Showers and hot meals were the first order of business today for the more than 1,000 passengers and crew members disembarking the crippled Costa Allegra luxury cruise ship for the Seychelles' main island of Mahe today.
The cruise liner, which is owned by Carnival Cruise Lines' Costa Cruises subsidiary, went adrift Monday in the Indian Ocean after a fire in its engine room knocked out power.
Passengers and crew members had no water and slept outside for three days to avoid the 100-plus temperatures indoors. Food and emergency supplies were delivered by helicopter.
"We were very hot and the sewage was very poor," Eleanor Bradwell of Athens, Ga., said. "We are just elated to be off the ship."
Bradwell and husband Gordon were among the 636 passengers -- eight of whom were American -- aboard the Costa Allegra for the nearly month-long cruise with numerous stops at island nations off the east coast of Africa along the way to Savona, Italy. They said they were eating lunch Monday when the alarm sounded.
"There was a bit of chaos and confusion," Gordon Bradwell said. "They began to lower the boats. They were very disorganized [and] unprofessional in the way they handled it. It could have been a disaster of biblical proportions if that fire had gotten out of control. Who knows what the results could have been."
The Italian cruise line released a statement Monday saying no one was injured and the blaze that broke out in the engine room in the ship's aft had been quickly extinguished.
Ship Avoids Pirates
Although there were early fears of a pirate attack because the powerless ship was in open waters off the coast of Somalia, the Allegra was eventually towed to the Seychelles' main island of Mahe by a French fishing vessel and two Seychelles tugboats accompanied by a Seychelles Coast Guard boat.
High winds and choppy waters reportedly hampered the journey but the weather was reportedly warm and humid with cloudy skies.
Te cruise liner was off the coast of the Seychelles island of Desroches Wednesday but was unable to dock there because it did not meet the necessary security conditions.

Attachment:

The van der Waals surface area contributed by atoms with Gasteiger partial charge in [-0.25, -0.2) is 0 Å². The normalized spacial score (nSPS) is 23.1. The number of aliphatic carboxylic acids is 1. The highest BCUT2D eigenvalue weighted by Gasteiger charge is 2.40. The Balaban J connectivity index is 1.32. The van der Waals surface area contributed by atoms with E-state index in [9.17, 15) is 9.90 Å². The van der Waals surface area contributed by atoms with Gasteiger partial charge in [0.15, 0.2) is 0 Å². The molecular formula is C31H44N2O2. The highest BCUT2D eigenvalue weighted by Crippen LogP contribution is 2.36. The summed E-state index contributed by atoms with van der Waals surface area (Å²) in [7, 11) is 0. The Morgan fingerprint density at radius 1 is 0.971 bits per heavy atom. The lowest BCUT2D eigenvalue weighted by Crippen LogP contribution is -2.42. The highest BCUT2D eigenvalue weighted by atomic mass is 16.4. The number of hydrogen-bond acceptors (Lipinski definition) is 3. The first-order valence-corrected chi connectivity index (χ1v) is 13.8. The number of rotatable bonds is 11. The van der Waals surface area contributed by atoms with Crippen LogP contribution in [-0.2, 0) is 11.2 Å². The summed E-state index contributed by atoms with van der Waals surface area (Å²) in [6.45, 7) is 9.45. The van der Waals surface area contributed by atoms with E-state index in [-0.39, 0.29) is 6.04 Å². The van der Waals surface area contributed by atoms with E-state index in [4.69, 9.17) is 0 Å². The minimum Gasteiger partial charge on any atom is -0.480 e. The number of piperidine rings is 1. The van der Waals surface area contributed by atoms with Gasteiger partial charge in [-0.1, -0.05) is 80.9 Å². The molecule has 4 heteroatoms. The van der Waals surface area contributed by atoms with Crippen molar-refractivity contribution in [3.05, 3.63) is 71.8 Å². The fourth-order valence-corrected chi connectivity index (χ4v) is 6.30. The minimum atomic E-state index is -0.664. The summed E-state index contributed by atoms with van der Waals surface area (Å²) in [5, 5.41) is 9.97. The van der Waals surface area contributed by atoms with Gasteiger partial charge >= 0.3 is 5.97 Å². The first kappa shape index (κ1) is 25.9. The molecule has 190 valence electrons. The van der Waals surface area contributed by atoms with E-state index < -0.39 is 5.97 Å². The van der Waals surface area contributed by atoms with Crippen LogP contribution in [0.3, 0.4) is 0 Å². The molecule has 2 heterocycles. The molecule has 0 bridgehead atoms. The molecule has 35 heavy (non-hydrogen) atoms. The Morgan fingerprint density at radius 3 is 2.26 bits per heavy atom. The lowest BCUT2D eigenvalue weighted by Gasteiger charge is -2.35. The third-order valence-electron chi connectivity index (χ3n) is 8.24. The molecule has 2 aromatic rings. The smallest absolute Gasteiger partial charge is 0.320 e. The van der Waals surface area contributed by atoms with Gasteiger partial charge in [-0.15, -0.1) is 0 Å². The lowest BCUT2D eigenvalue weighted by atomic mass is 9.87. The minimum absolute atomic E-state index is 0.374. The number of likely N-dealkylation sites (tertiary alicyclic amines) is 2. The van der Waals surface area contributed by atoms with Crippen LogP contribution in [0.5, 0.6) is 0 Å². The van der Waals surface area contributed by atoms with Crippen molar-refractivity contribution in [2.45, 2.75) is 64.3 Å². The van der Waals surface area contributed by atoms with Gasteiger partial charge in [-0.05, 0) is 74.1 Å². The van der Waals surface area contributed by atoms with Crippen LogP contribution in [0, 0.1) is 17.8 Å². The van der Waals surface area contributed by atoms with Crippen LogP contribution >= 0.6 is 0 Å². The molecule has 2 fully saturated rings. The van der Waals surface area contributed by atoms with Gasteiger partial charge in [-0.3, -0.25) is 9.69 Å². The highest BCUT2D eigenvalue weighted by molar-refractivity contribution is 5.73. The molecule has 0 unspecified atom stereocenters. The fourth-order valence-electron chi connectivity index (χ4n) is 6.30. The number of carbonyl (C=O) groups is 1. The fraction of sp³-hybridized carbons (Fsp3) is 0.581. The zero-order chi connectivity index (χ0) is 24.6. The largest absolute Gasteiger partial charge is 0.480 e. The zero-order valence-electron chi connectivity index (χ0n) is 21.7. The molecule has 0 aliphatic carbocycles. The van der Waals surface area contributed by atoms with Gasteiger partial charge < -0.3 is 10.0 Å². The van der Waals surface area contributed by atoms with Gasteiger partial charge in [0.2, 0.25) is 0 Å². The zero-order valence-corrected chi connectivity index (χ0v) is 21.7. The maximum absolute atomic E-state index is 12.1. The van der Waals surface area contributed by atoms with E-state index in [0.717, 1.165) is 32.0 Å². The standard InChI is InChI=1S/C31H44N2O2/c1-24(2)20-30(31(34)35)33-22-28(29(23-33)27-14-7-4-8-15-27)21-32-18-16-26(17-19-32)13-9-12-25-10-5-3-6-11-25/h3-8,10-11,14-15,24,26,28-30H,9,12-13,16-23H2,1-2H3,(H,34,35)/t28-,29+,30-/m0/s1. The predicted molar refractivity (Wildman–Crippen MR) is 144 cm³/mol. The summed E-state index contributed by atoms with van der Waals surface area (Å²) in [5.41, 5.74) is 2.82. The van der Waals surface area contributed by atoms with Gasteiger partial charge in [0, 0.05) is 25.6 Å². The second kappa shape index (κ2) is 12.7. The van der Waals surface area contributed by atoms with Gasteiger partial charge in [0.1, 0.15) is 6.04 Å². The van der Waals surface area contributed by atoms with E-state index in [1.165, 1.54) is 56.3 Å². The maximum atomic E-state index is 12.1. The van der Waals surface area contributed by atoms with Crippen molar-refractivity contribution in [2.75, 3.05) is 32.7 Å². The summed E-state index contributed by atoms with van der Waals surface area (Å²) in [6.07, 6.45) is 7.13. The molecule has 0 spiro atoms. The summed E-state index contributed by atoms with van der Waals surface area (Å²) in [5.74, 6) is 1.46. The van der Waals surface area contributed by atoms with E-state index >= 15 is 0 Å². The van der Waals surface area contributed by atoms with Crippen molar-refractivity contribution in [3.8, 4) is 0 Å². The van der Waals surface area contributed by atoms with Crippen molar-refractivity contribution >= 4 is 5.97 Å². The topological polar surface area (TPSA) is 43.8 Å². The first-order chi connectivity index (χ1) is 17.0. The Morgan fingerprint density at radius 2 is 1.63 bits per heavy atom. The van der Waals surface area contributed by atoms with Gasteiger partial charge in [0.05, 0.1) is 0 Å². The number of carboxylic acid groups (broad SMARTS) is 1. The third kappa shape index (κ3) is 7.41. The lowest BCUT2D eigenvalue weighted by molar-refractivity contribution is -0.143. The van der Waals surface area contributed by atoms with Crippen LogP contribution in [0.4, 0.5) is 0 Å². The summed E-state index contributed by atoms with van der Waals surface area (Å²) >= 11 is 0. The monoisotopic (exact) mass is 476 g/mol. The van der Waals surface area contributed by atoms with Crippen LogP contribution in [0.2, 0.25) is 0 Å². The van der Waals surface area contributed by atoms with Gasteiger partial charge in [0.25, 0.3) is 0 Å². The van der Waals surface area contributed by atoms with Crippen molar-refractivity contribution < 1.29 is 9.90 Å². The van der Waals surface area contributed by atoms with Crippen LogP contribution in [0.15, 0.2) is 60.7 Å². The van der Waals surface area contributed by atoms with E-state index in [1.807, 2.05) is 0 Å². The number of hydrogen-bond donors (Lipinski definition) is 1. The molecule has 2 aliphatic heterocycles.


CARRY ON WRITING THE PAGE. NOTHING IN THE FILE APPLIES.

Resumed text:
Eight members of the Costa Cruise Line "Care Team" flew from Mahe to Desroches and then took a private company boat to the Allegra to help manage the ship and help passengers make plans. The company said Tuesday that a "Care Team" of 14 executives, managers and technicians had reached Mahe to prepare for the ship's arrival.
Helicopters delivered flashlights, medicine, ice, fresh produce, bread and communication devices to the ship's occupants and the Seychelles government flew its immigration officers to the Allegra to clear the passengers and 413 crew of customs before their disembarkation.
A small generator was also brought by a Navy ship and reportedly being used by the ship's crew to "restore basic services on board."
Three charter planes were reportedly standing by today on Mahe to take passengers and crew to Italy, where Costa Cruises is headquartered. Four hundred hotel rooms had also been secured to accommodate those who preferred to stay for Seychelles' International Carnival of Victoria this weekend.
The Bradwells said they'd accepted Costa Cruise's offer of a free week at a Mahe resort.
Three Italian Navy investigators have also reached Mahe to determine what caused the fire. The Costa Allegra, the oldest and smallest of the Costa fleet, will remain docked at the island until it is repaired.
This is the second emergency situation this year for Costa Cruises, which is owned by Carnival Cruise Lines. In January, 25 people are known to have died and seven are still missing and presumed dead after the Costa Concordia capsized after hitting rocks off the Italian island of Giglio.
Fuel transfer operations are still underway on the Concordia, which lies on its side in the sea outside the island's port.
ABC News' Jeffrey Kofman, Kevin Dolak, Phoebe Natanson and Bazi Kanani contributed to this story.